Wilhelm Rudolph Fittig

Wilhelm Rudolph Fittig (6 December 1835 – 19 November 1910) was a German chemist. Fittig discovered the pinacol coupling reaction, mesitylene, diacetyl and biphenyl. He studied the action of sodium on ketones and hydrocarbons. He discovered the Fittig reaction or Wurtz–Fittig reaction for the synthesis of alkylbenzenes, he proposed a diketone structure for benzoquinone and isolated phenanthrene from coal tar. He discovered and synthesized the first lactones and investigated structures of piperine naphthalene and fluorene.[1]

Wilhelm Rudolph Fittig
Rudolph Fittig2.jpg
Wilhelm Rudolph Fittig
Born(1835-12-06)6 December 1835
Died19 November 1910(1910-11-19) (aged 74)
Alma materUniversity of Göttingen
Known forFittig reaction
AwardsDavy Medal (1906)
Scientific career
InstitutionsUniversity of Göttingen
Doctoral advisorHeinrich Limpricht and Friedrich Wöhler[citation needed]
Doctoral studentsIra Remsen


Fittig studied chemistry at the University of Göttingen, graduating as Ph.D. with a dissertation on acetone in 1858, under the supervision of Heinrich Limpricht and Friedrich Wöhler.[citation needed] He subsequently held several appointments at Göttingen, becoming Wöhler's assistant in 1858, privatdozent in 1860 and extraordinary professor in 1870. In 1870 he was appointed full professor at University of Tübingen and in 1876 at Strassburg, where the laboratories were erected from his designs.[1][2]

Fittig's research covered wide areas of organic chemistry. The aldehydes and ketones provided material for his earlier work. He observed that aldehydes and ketones may suffer reduction in neutral, alkaline, and sometimes acid solution to secondary and tertiary glycols, substances which he named pinacones; and also that certain pinacones when distilled with dilute sulfuric acid gave compounds, which he named pinacolines. The unsaturated acids also received much attention, and he discovered the internal anhydrides of oxyacids, termed lactones. He also discovered what is now known as the pinacol rearrangement, whereby 1,2-diols rearrange to aldehydes or ketones under acid catalysis.[3][4] His work involved the preparation of 2,3-dimethyl-2,3-butanediol (pinacol) from acetone,[5] followed by the rearrangement to 3,3-dimethylbutanone (pinacolone), which was then oxidised with dichromate to trimethylacetic acid.[6] Fittig's interpretation of his results was incorrect[4] and the products formed were not identified until more than a decade later when Aleksandr Butlerov independently prepared trimethylacetic acid and confirmed it was the same product as Fittig had prepared.[7]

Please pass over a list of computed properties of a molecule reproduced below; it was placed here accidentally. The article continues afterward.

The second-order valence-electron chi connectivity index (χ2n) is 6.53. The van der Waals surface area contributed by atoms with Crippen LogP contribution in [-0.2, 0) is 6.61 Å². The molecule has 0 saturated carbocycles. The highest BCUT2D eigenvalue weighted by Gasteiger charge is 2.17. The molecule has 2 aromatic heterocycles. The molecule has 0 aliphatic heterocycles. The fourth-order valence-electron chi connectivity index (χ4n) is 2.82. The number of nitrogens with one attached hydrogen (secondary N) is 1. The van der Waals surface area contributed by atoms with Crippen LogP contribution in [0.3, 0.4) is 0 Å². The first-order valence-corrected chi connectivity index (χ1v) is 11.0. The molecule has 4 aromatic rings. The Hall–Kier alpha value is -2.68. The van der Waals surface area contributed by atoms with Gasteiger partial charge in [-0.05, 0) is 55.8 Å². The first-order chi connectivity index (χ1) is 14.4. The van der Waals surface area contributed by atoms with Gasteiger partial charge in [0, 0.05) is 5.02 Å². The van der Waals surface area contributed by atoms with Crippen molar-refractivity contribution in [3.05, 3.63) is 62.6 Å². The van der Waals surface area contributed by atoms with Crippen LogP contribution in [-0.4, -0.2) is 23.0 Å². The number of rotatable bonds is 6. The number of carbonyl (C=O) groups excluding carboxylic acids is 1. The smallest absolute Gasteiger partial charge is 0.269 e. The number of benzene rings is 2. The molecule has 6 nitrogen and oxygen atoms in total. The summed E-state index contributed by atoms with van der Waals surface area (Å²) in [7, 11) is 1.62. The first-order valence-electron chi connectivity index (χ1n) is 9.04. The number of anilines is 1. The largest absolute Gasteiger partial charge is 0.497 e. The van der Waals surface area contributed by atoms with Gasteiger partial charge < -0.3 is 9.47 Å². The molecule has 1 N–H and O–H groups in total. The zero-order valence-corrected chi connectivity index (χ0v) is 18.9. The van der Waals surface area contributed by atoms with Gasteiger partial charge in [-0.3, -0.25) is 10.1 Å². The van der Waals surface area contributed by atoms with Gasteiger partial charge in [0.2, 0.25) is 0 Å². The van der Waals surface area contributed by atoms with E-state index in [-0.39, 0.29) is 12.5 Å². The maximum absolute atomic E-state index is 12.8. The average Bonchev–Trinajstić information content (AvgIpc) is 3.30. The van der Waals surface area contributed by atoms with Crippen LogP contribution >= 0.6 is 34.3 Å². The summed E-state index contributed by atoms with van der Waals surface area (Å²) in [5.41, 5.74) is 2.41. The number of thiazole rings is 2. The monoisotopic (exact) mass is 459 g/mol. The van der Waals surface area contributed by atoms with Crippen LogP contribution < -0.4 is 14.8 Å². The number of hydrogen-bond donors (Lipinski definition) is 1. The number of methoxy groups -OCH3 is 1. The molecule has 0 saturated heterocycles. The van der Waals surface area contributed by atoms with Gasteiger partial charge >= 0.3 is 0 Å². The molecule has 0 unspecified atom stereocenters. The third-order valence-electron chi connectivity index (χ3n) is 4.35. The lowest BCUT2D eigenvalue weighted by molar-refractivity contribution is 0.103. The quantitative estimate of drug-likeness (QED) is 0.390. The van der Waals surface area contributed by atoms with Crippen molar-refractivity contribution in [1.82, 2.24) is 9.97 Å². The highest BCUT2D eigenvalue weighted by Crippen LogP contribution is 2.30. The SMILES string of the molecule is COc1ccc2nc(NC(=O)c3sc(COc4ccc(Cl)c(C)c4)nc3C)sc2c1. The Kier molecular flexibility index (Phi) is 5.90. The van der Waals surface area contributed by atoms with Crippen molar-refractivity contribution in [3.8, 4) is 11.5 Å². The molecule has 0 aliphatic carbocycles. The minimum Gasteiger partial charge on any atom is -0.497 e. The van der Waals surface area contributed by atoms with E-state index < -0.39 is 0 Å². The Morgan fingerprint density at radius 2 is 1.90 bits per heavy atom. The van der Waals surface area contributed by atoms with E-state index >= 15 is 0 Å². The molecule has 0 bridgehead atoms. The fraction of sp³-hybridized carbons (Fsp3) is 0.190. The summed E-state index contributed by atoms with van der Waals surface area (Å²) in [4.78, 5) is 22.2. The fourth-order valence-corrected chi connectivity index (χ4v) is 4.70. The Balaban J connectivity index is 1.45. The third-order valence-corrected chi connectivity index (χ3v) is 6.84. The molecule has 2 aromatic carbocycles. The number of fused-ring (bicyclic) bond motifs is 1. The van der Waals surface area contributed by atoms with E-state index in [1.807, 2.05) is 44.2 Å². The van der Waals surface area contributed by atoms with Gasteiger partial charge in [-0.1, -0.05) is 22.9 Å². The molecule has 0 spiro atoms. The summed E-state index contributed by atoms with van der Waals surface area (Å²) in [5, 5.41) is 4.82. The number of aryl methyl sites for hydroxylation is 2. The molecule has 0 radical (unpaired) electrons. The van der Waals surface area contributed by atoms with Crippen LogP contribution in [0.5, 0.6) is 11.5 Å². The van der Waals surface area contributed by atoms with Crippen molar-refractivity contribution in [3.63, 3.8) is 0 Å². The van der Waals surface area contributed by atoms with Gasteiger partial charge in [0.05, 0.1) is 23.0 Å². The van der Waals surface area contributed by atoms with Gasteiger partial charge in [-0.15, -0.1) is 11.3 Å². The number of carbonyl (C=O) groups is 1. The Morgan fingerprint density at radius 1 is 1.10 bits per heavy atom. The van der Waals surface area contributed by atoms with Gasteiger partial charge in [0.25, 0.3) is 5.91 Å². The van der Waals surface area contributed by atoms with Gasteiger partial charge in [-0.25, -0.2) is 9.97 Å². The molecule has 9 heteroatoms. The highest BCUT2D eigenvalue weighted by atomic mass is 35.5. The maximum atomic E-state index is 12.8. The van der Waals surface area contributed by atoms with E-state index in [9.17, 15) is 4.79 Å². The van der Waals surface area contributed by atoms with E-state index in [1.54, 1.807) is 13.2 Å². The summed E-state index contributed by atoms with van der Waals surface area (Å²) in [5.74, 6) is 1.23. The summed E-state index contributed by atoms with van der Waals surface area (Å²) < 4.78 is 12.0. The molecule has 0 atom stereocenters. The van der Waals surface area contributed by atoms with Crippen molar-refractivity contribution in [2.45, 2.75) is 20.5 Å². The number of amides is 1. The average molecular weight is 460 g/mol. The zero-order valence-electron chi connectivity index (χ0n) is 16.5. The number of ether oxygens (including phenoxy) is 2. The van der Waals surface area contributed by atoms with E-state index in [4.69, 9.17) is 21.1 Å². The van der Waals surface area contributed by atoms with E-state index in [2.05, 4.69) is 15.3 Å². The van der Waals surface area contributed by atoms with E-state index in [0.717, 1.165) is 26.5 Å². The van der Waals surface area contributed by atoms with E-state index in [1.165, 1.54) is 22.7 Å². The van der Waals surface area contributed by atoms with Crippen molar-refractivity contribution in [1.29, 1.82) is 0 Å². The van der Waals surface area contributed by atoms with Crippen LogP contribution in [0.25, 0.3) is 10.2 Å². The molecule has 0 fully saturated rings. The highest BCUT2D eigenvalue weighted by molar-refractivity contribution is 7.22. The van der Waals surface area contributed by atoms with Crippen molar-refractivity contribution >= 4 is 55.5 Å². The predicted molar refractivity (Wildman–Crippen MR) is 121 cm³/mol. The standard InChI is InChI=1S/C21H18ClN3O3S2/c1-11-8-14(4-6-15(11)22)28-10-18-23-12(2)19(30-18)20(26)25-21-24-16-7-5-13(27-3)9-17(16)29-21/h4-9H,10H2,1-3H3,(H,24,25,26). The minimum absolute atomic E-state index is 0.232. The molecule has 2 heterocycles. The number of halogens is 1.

In 1855, Charles-Adolphe Wurtz showed that when sodium acted upon alkyl iodides, the alkyl residues combined to form more complex hydrocarbons;[8][9] Fittig developed this Wurtz reaction[10][11] method by showing that a mixture of an aryl halide and an alkyl halide, under similar treatment, yielded homologues of benzene.[12][13] This process is now known as the Wurtz-Fittig reaction.[14]

His investigations on Perkin's reaction led him to an explanation of its mechanism which appeared to be more in accordance with the facts. The question, however, is one of much difficulty, and the exact course of the reaction appears to await solution. These researches incidentally solved the constitution of coumarin, the odoriferous principle of woodruff. Fittig and Erdmann's observation that γ-phenyl structural analog of isocrotonic acid readily yielded α-naphthol by loss of water was of much importance, since it afforded valuable evidence as to the constitution of naphthalene.[15] They also investigated certain hydrocarbons occurring in the high boiling point fraction of the coal tar distillate and solved the constitution of phenanthrene. We also owe much of our knowledge of the alkaloid piperine to Fittig, who in collaboration with Ira Remsen established its constitution in 1871.[1]